University of Oulu

Danielsson M, Tanner T, Patinen P, et al. Prevalence, duration of exposure and predicting factors for snus use among young Finnish men: a cross-sectional study. BMJ Open 2021;11:e050502. doi:

Prevalence, duration of exposure and predicting factors for snus use among young Finnish men : a cross-sectional study

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Author: Danielsson, Maria1,2; Tanner, Tarja3,4; Patinen, Pertti1;
Organizations: 1Center for Military Medicine, Finnish Defence Forces, Helsinki, Uusimaa, Finland
2Doctoral Programme in Population Health, University of Helsinki, Helsinki, Uusimaa, Finland
3Research Unit of Oral Health Sciences, University of Oulu, Oulu, Finland
4Medical Research Center, University Hospital and University of Oulu, Oulu, Finland
5Former: Department of Cariology, Sahlgrenska Academy, University of Gothenburg, Gothenburg, Sweden
6Finnish Lung Health Association, Helsinki, Uusimaa, Finland
7The Defence Command, Finnish Defence Forces, Helsinki, Uusimaa, Finland
8Department of Infectious Disease Surveillance and Control, Finnish Institute for Health and Welfare, Helsinki, Uusimaa, Finland
9Finnish Medicines Agency Fimea, Helsinki, Uusimaa, Finland
10Division of Medicine, Department of Oncology, University of Turku, Turku, Varsinais-Suomi, Finland
11Division of Medicine, Department of Pulmonary Diseases and Clinical Allergology, University of Turku, Turku, Varsinais-Suomi, Finland
Format: article
Version: published version
Access: open
Online Access: PDF Full Text (PDF, 0.3 MB)
Persistent link:
Language: English
Published: BMJ, 2021
Publish Date: 2021-11-23


Objective: The health hazards of tobacco products depend on the level of exposure, but little is known about the characteristics of snus use. The aim of this study was to investigate the duration of daily exposure to snus among occasional and daily users and its associated predictive factors among young Finnish men.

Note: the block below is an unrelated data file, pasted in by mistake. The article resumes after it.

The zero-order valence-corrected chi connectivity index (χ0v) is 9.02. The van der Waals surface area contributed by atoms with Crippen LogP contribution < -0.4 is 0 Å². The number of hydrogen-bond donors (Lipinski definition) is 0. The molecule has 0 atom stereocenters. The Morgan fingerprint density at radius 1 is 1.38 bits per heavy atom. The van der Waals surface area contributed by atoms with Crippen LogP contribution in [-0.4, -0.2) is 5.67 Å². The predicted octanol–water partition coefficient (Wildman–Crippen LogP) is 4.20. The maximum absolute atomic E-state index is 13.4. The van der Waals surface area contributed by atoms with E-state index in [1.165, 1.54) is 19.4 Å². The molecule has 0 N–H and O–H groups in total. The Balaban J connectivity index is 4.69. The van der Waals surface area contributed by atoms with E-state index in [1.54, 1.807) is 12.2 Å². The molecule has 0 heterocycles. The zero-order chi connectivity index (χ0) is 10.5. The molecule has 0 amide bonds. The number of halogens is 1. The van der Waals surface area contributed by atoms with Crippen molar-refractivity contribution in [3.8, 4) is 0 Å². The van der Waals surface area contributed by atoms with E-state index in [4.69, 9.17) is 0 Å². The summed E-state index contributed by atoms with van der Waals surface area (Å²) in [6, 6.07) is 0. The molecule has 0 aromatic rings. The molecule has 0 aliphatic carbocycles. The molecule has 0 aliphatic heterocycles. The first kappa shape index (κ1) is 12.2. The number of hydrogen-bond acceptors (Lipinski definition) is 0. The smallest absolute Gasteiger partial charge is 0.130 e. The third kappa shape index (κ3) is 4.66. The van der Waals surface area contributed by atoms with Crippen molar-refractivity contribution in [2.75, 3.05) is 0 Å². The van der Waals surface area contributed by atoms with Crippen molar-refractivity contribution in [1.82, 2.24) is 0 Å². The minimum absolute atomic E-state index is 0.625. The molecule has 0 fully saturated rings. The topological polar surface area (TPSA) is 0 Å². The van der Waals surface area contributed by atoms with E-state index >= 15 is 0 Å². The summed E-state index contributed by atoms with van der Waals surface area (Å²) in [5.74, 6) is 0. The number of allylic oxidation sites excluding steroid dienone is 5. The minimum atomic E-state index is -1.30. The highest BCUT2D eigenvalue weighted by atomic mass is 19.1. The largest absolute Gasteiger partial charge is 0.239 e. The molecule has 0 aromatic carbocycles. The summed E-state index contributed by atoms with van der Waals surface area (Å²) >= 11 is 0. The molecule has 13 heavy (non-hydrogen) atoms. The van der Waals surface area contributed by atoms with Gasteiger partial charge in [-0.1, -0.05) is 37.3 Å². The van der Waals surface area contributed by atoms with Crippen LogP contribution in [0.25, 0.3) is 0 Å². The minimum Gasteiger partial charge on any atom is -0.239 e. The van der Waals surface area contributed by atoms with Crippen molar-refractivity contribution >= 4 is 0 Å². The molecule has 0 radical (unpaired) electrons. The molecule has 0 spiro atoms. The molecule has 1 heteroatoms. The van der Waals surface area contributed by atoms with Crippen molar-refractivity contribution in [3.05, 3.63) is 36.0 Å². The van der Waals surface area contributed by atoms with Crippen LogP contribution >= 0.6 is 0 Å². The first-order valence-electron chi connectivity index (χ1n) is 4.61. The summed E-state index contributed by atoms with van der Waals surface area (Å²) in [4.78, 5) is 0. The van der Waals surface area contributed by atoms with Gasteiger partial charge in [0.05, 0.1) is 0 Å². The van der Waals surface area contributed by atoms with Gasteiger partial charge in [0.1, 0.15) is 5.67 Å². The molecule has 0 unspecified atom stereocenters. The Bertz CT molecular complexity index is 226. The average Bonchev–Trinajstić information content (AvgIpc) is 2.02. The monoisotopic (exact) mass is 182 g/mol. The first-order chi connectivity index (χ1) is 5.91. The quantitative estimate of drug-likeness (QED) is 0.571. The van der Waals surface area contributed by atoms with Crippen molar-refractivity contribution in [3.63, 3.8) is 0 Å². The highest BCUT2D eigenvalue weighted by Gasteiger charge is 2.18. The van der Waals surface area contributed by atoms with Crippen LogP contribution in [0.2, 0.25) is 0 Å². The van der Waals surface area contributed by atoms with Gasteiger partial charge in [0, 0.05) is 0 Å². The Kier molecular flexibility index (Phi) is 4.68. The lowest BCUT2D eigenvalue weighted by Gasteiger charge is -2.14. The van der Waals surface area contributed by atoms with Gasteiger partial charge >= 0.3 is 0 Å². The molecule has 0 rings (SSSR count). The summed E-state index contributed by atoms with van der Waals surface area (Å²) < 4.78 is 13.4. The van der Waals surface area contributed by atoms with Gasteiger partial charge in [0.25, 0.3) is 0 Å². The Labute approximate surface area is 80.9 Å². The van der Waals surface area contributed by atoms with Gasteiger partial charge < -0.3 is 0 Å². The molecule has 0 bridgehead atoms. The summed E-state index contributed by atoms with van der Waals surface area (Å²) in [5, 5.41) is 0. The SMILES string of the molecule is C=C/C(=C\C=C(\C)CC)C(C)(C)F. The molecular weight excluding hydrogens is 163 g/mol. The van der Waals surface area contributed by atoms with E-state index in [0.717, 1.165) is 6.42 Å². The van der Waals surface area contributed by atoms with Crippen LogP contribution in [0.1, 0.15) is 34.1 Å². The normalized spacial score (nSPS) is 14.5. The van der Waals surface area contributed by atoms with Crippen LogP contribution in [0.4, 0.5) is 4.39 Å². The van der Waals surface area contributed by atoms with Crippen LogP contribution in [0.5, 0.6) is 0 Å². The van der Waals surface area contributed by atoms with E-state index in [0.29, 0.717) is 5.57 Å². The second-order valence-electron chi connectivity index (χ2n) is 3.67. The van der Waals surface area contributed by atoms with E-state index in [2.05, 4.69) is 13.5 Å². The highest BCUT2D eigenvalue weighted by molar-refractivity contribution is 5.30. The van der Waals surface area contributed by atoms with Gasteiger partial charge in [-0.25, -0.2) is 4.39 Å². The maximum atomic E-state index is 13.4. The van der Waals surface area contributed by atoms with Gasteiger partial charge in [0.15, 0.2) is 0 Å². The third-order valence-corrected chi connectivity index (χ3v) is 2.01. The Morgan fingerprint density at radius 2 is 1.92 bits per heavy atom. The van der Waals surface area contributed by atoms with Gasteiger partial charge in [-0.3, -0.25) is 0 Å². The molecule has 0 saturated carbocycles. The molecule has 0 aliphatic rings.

Design: Cross-sectional questionnaire study.

Setting: Three out of 16 Finnish Defence Forces units.

Participants: 1280 young Finnish male conscripts starting their military service in 2016 chosen by simple random sampling.

Primary and secondary measures: The prevalence, duration of use and the amount of daily usage of snus and cigarettes were investigated. The attitudes towards perceived harmfulness of snus and the predictive factors affecting the total time of snus consumption were examined.

Results: Almost a fifth (19.5%) of the conscripts reported daily snus use, and a further 16% reported occasional use. Daily snus use was associated with an earlier starting age, longer duration of use and higher daily exposure time compared with occasional use. On average, daily snus users consumed 10 portions and occasional users three portions per day (p<0.001). The daily total exposure time for daily users was 372 min (95% CI 344 to 401) and for occasional users 139 min (95% CI 106 to 171). Respondents with an upper secondary education had significantly less daily total exposure than those with basic comprehensive education (p=0.036). Perceptions of snus as a harmful substance resulted in a significantly lower duration of exposure.

Conclusion: Snus use was very common among young Finnish men. High snus exposure duration was associated with an earlier starting age, a longer history of use and a careless attitude to its health hazards. A higher education level was a protective factor for total exposure time. Studies of the long-term health effects and dependency profile of snus use are needed.

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Series: BMJ open
ISSN: 2044-6055
ISSN-E: 2044-6055
ISSN-L: 2044-6055
Volume: 11
Issue: 9
Article number: e050502
DOI: 10.1136/bmjopen-2021-050502
Type of Publication: A1 Journal article – refereed
Field of Science: 3141 Health care science
3142 Public health care science, environmental and occupational health
Funding: This study was supported by Juha Vainio Foundation (grant number N/A) and Maanpuolustuksen kannatussäätiö (grant number N/A). Open access was funded by Helsinki University Library.
Copyright information: © Author(s) (or their employer(s)) 2021. Re-use permitted under CC BY-NC. No commercial re-use. See rights and permissions. Published by BMJ. is an open access article distributed in accordance with the Creative Commons Attribution Non Commercial (CC BY-NC 4.0) license, which permits others to distribute, remix, adapt, build upon this work non-commercially, and license their derivative works on different terms, provided the original work is properly cited, appropriate credit is given, any changes made indicated, and the use is non-commercial. See: